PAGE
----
Stocks Rise After China Move; Alcoa Jumps

Stocks rose sharply Monday following news that China is dropping its informal peg of the yuan to the dollar, a move investors believe will boost Chinese demand for exports as well as commodities.

The Dow Jones Industrial Average was up, after logging its second straight up week, and in fact turned positive for the year.

Alcoa was the biggest gainer on the Dow, up about 8 percent.

Overall, multinationals were at the front of the pack after the yuan news as it boosts buying power in China.American Express, and GE rounded out the Dow's top three.

The yuan surged to its highest in five yearsMonday following the news, which also encouraged investors to snap up riskier assets.

The peg had made China the target of criticism since China’s decision to lock in 2008, as the international community felt Beijing has enjoyed an unfair trade advantage during the global credit crunch.

Oil rose more than $1 to over $78 a barrel. Gold rose to nearly $1,260 an ounce.

Some M&A news also gave investors cause for optimism: Food maker Ralcorp agreed to buy American Italian Pasta in a deal valued at about $1.2 billion. And Canadian drug maker Biovail and Valeant Pharmaceuticals have agreed to merge.

Bank stocks were higher, even after Goldman Sachs slashed its earnings forecast for the group, citing a challenging trading environment. Goldman now expects U.S. bank earnings to be down about 20 percent in the second quarter from the first.

Bank of America was up more than 1 percent. JPMorgan and Citigroup were also higher.

Walt Disney shares rose as the company’s “Toy Story 3” opened with a record $109 million in ticket sales, according to Box Office.

And Dell rose following news that the computer maker is in talks to use Google's Chrome operating system on its laptops.

BP shares slipped following news that the worst-case scenario rate of oil leakage from BP’s ruptured well is approximately 100,000 barrels per day, according to an internal company document — far higher than the US government’s estimate of 60,000 barrels per day.

The oil giant also said the cost of its response to the spill had hit $2 billion and that it had paid out $105 million in damages to those affected by the disaster.

Monday’s economic data calendar includes May’s existing home sales, with the consensus forecasting a rise to an annual rate of 6.1 million homes, up from a rate of 5.77 million in April, according to economists surveyed by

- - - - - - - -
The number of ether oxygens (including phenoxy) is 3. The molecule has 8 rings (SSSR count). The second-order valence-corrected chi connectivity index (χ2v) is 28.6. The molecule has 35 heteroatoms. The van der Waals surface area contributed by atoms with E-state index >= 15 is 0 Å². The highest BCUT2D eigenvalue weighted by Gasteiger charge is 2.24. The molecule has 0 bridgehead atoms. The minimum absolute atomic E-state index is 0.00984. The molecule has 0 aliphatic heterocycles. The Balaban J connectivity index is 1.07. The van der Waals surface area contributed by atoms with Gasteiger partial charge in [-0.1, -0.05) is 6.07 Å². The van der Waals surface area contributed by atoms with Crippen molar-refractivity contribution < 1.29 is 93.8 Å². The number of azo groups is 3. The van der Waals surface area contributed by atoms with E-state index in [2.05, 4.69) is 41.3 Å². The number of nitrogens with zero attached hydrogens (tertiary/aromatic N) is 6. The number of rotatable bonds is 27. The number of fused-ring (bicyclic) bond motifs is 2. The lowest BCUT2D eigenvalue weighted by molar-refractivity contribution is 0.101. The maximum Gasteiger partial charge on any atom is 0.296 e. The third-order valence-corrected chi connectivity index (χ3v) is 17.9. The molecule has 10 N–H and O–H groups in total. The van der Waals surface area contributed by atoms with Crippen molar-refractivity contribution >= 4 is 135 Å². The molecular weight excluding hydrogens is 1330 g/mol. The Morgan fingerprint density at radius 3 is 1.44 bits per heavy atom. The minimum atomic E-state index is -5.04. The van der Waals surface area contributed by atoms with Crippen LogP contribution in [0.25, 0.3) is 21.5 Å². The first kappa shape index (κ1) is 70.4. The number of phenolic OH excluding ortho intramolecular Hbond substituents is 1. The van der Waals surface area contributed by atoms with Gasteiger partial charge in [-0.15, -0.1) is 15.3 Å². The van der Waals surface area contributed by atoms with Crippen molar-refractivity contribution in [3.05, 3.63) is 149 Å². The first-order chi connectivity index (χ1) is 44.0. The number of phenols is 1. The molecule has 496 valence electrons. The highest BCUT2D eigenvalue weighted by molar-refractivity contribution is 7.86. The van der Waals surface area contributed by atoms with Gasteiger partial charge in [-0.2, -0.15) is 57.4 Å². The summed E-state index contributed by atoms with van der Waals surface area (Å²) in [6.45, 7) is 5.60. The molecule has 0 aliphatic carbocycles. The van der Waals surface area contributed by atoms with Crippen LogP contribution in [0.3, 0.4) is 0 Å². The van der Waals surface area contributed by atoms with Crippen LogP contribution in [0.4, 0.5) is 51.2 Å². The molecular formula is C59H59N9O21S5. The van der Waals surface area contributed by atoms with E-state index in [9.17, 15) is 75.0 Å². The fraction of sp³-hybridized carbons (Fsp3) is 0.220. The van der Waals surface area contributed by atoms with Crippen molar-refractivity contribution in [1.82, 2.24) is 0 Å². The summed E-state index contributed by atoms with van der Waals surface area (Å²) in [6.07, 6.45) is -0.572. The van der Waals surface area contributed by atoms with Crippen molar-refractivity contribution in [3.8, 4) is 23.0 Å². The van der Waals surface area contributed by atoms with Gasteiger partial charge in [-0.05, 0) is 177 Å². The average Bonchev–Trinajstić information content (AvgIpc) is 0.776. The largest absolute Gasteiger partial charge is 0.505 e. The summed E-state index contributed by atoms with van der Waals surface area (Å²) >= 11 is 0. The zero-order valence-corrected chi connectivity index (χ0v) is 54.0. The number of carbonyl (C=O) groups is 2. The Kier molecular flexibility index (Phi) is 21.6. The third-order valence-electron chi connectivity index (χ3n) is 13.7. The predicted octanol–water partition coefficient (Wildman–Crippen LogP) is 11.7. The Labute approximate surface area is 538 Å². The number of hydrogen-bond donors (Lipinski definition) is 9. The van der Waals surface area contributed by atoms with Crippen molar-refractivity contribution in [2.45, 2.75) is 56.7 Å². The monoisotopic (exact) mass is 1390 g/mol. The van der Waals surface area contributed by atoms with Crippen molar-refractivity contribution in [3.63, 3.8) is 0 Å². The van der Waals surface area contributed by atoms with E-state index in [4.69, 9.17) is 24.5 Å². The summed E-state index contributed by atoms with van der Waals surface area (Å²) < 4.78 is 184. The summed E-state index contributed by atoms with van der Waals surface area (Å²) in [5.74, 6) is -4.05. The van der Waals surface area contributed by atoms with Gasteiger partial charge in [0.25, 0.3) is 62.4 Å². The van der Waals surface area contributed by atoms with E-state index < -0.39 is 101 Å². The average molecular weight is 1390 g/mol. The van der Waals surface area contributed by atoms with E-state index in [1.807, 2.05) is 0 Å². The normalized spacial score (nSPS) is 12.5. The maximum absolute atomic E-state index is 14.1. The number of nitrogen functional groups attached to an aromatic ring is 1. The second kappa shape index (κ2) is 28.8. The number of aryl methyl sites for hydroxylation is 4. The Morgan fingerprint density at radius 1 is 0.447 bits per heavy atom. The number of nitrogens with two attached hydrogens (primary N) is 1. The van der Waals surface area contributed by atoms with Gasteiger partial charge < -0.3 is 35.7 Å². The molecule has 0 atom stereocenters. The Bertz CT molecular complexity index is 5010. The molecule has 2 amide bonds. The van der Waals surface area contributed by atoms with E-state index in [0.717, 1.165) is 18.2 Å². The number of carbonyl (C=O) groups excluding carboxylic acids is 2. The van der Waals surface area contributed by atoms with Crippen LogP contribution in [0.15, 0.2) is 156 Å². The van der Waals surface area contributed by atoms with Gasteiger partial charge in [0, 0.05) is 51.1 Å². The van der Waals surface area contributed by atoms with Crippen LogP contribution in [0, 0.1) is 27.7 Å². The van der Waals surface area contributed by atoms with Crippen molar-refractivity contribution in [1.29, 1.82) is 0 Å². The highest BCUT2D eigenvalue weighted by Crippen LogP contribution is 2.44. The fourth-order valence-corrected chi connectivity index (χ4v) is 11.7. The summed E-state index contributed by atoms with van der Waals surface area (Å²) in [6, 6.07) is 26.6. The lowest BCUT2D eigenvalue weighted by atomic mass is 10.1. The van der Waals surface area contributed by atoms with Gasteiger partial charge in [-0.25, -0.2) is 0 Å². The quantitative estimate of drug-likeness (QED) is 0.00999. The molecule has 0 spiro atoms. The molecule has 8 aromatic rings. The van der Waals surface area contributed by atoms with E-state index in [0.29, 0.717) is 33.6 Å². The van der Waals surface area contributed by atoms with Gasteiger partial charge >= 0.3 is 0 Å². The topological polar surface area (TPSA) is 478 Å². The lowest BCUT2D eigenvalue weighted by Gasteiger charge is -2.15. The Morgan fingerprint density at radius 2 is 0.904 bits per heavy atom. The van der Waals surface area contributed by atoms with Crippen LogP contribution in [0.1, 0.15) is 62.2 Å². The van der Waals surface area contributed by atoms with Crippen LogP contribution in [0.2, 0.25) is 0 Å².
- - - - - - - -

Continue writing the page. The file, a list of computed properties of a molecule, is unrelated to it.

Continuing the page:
The rate of home sales jumped by 410,000 in April, which was the final month first-time and existing home buyers could take advantage of the government’s tax break.

The earnings calendar is light, with the latest financial results from Sonic and Steelcase expected after the close.

On Tuesday, UK Chancellor of the Exchequer George Osborne will announce how he intends to tackle his country’s bourgeoning budget deficit. Proposed revenue-enhancers include a bank levy, reforming welfare benefits and public sector pay, payroll tax breaks for new businesses, and a review of public sector pensions.

Meanwhile, Saudi Arabia is holding more than double the amount of gold as previously thought, according to new estimates that illustrate to the resurgence of the precious metal as part of emerging economies' reserves. The discovery could fuel the rally in the price of gold, which hit a nominal record high above $1,260 an ounce on Friday.

This Week:

MONDAY: Feinberg speaks on executive compensation
TUESDAY: Existing-home sales; 2-yr note auction; Flash Crash hearing; 2-day FOMC meeting starts; primary runoff elections; Earnings from Walgreen and Adobe
WEDNESDAY: Weekly mortgage apps; new home sales; weekly oil inventories; 5-yr note auction; FOMC interest rate decision; Galleon hearing; Earnings from Nike and Bed Bath & Beyond
THURSDAY: Durable goods orders; weekly jobless claims; 7-yr note auction; iPhone 4 on sale; Yahoo shareholders meeting; Earnings from Lennar, Oracle and Research In Motion
FRIDAY: Final read on Q1 GDP; corporate profits; consumer sentiment; XTO shareholders meeting on Exxon buyout

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